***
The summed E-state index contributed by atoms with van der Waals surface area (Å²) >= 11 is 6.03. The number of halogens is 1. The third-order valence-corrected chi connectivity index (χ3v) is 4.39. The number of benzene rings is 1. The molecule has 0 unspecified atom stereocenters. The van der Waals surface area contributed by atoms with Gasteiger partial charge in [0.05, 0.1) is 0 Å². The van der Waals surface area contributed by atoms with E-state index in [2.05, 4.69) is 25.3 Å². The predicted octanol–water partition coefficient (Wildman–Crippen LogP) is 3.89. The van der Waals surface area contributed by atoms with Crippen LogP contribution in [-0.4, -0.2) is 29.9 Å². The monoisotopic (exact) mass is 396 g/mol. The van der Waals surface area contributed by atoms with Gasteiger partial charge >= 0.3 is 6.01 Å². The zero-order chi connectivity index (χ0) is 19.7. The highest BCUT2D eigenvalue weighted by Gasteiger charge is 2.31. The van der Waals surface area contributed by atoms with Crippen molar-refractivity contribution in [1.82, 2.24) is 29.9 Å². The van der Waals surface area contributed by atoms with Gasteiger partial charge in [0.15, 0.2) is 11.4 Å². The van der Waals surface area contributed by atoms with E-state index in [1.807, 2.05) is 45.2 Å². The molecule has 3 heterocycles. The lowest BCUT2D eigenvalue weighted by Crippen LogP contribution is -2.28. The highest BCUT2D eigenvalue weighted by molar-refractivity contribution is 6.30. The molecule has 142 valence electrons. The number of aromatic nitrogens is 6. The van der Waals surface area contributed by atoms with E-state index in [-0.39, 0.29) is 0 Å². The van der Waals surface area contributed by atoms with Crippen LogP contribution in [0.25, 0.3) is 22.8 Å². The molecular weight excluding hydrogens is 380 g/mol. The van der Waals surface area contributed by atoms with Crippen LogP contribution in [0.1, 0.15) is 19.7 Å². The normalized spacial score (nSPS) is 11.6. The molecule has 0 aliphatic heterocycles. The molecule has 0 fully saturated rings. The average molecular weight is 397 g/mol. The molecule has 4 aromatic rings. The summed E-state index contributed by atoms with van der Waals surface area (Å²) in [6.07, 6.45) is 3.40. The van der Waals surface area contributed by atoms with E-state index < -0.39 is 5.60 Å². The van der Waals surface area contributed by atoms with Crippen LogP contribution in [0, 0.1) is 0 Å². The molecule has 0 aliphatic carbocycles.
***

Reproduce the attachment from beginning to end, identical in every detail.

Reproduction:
The summed E-state index contributed by atoms with van der Waals surface area (Å²) >= 11 is 6.03. The number of halogens is 1. The third-order valence-corrected chi connectivity index (χ3v) is 4.39. The number of benzene rings is 1. The molecule has 0 unspecified atom stereocenters. The van der Waals surface area contributed by atoms with Gasteiger partial charge in [0.05, 0.1) is 0 Å². The van der Waals surface area contributed by atoms with E-state index in [2.05, 4.69) is 25.3 Å². The predicted octanol–water partition coefficient (Wildman–Crippen LogP) is 3.89. The van der Waals surface area contributed by atoms with Crippen LogP contribution in [-0.4, -0.2) is 29.9 Å². The monoisotopic (exact) mass is 396 g/mol. The van der Waals surface area contributed by atoms with Gasteiger partial charge >= 0.3 is 6.01 Å². The zero-order chi connectivity index (χ0) is 19.7. The highest BCUT2D eigenvalue weighted by Gasteiger charge is 2.31. The van der Waals surface area contributed by atoms with Crippen molar-refractivity contribution in [1.82, 2.24) is 29.9 Å². The van der Waals surface area contributed by atoms with Gasteiger partial charge in [0.15, 0.2) is 11.4 Å². The van der Waals surface area contributed by atoms with E-state index in [1.807, 2.05) is 45.2 Å². The molecule has 3 heterocycles. The lowest BCUT2D eigenvalue weighted by Crippen LogP contribution is -2.28. The highest BCUT2D eigenvalue weighted by molar-refractivity contribution is 6.30. The molecule has 142 valence electrons. The number of aromatic nitrogens is 6. The van der Waals surface area contributed by atoms with E-state index in [-0.39, 0.29) is 0 Å². The van der Waals surface area contributed by atoms with Crippen LogP contribution in [0.25, 0.3) is 22.8 Å². The molecular weight excluding hydrogens is 380 g/mol. The van der Waals surface area contributed by atoms with Crippen LogP contribution in [0.1, 0.15) is 19.7 Å². The normalized spacial score (nSPS) is 11.6. The molecule has 0 aliphatic heterocycles. The molecule has 0 fully saturated rings. The average molecular weight is 397 g/mol. The molecule has 4 aromatic rings. The summed E-state index contributed by atoms with van der Waals surface area (Å²) in [6.07, 6.45) is 3.40. The van der Waals surface area contributed by atoms with E-state index < -0.39 is 5.60 Å². The van der Waals surface area contributed by atoms with Crippen LogP contribution in [0, 0.1) is 0 Å². The molecule has 0 aliphatic carbocycles.